Thus prepared, we set out on the 4th of September for the Far North.

The peninsula of Kamchatka, through which we were about to travel, is a long irregular tongue of land lying east of the Okhotsk Sea, between the fifty-first and sixty-second degrees of north latitude, and measuring in extreme length about seven hundred miles. It is almost entirely of volcanic formation, and the great range of rugged mountains by which it is longitudinally divided comprises even now five or six volcanoes in a state of almost uninterrupted activity. This immense chain of mountains, which has never even been named, stretches from the fifty-first to the sixtieth degree of latitude in one almost continuous ridge, and at last breaks off abruptly into the Okhotsk Sea, leaving to the northward a high level steppe called the "dole" or desert, which is the wandering ground of the Reindeer Koraks. The central and southern parts of the peninsula are broken up by the spurs and foot-hills of the great mountain range into deep sequestered valleys of the wildest and most picturesque character, and afford scenery which, for majestic and varied beauty, is not surpassed in all northern Asia. The climate everywhere, except in the extreme north, is comparatively mild and equable, and the vegetation has an almost tropical freshness and luxuriance totally at variance with all one's ideas of Kamchatka. The population of the peninsula I estimate from careful observation at about 5000, and it is made up of three distinct classes - the Russians, the Kamchadals or settled natives, and the Wandering Koraks. The Kamchadals, who compose the most numerous class, are settled in little log villages throughout the peninsula, near the mouths of small rivers which rise in the central range of mountains and fall into the Okhotsk Sea or the Pacific. Their principal occupations are fishing, fur-trapping, and the cultivation of rye, turnips, cabbages, and potatoes, which grow thriftily as far north as lat. 58 deg. Their largest settlements are in the fertile valley of the Kamchatka River, between Petropavlovsk and Kluchei (kloo-chay'). The Russians, who are comparatively few in number, are scattered here and there among the Kamchadal villages, and are generally engaged in trading for furs with the Kamchadals and the nomadic tribes to the northward. The Wandering Koraks, who are the wildest, most powerful, and most independent natives in the peninsula, seldom come south of the 58th parallel of latitude, except for the purpose of trade. Their chosen haunts are the great desolate steppes lying east of Penzhinsk (pen'-zhinsk) Gulf, where they wander constantly from place to place in solitary bands, living in large fur tents and depending for subsistence upon their vast herds of tamed and domesticated reindeer. The government under which all the inhabitants of Kamchatka nominally live is administered by a Russian officer called an "ispravnik" (is-prav'-nik) or local governor [Footnote: Strictly, a chief of district police.] who is supposed to settle all questions of law which may arise between individuals or tribes, and to collect the annual "yassak" or tax of furs, which is levied upon every male inhabitant in his province. He resides in Petropavlovsk, and owing to the extent of country over which he has jurisdiction, and the imperfect facilities which it affords for getting about, he is seldom seen outside of the village where he has his headquarters. The only means of transportation between the widely separated settlements of the Kamchadals are packhorses, canoes, and dog-sledges, and there is not such a thing as a road in the whole peninsula. I may have occasion hereafter to speak of "roads," but I mean by the word nothing more than the geometrician means by a "line" - simple longitudinal extension without any of the sensible qualities which are popularly associated with it.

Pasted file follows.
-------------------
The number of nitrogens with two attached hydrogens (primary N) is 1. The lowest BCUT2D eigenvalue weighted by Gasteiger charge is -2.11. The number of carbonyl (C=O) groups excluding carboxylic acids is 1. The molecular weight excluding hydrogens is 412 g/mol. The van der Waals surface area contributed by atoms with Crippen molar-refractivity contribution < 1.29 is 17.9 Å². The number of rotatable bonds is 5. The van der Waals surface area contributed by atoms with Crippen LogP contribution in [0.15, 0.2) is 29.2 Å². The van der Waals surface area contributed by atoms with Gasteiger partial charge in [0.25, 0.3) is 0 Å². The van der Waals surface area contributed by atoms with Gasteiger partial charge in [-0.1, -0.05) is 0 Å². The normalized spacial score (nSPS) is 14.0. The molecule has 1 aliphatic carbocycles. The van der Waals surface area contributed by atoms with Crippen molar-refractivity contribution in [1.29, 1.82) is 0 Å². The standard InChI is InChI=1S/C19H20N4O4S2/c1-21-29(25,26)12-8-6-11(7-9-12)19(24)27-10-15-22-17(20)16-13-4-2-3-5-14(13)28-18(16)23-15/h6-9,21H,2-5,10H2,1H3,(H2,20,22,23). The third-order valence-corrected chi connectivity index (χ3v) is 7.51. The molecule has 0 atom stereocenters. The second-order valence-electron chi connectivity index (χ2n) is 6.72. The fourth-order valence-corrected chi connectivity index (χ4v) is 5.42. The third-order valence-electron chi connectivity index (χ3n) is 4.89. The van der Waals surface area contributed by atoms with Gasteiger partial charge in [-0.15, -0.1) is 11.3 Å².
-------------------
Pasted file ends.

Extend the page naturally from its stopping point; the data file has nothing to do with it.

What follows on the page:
Through this wild, sparsely populated region, we purposed to travel by hiring the natives along our route to carry us with their horses from one settlement to another until we should reach the territory of the Wandering Koraks. North of that point we could not depend upon any regular means of transportation, but would be obliged to trust to luck and the tender mercies of the arctic nomads.